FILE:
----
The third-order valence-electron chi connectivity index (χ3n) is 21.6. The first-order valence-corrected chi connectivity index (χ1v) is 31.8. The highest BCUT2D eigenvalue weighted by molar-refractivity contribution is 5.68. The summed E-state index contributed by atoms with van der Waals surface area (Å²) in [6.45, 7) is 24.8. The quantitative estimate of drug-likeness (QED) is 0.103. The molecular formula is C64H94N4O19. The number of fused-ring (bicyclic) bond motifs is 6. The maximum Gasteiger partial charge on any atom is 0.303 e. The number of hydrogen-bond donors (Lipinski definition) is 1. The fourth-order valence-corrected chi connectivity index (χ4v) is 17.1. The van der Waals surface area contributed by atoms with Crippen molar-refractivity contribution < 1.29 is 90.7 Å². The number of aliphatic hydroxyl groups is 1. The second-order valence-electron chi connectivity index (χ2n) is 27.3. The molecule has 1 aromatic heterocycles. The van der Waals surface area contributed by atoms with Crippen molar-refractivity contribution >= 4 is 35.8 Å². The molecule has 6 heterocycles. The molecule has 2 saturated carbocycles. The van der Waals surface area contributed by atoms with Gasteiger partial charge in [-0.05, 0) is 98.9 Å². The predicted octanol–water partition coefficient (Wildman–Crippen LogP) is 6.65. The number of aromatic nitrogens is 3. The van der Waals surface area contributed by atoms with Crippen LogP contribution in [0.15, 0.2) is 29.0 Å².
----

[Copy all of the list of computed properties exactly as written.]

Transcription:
The third-order valence-electron chi connectivity index (χ3n) is 21.6. The first-order valence-corrected chi connectivity index (χ1v) is 31.8. The highest BCUT2D eigenvalue weighted by molar-refractivity contribution is 5.68. The summed E-state index contributed by atoms with van der Waals surface area (Å²) in [6.45, 7) is 24.8. The quantitative estimate of drug-likeness (QED) is 0.103. The molecular formula is C64H94N4O19. The number of fused-ring (bicyclic) bond motifs is 6. The maximum Gasteiger partial charge on any atom is 0.303 e. The number of hydrogen-bond donors (Lipinski definition) is 1. The fourth-order valence-corrected chi connectivity index (χ4v) is 17.1. The van der Waals surface area contributed by atoms with Crippen molar-refractivity contribution < 1.29 is 90.7 Å². The number of aliphatic hydroxyl groups is 1. The second-order valence-electron chi connectivity index (χ2n) is 27.3. The molecule has 1 aromatic heterocycles. The van der Waals surface area contributed by atoms with Crippen molar-refractivity contribution >= 4 is 35.8 Å². The molecule has 6 heterocycles. The molecule has 2 saturated carbocycles. The van der Waals surface area contributed by atoms with Gasteiger partial charge in [-0.05, 0) is 98.9 Å². The predicted octanol–water partition coefficient (Wildman–Crippen LogP) is 6.65. The number of aromatic nitrogens is 3. The van der Waals surface area contributed by atoms with Crippen LogP contribution in [0.15, 0.2) is 29.0 Å².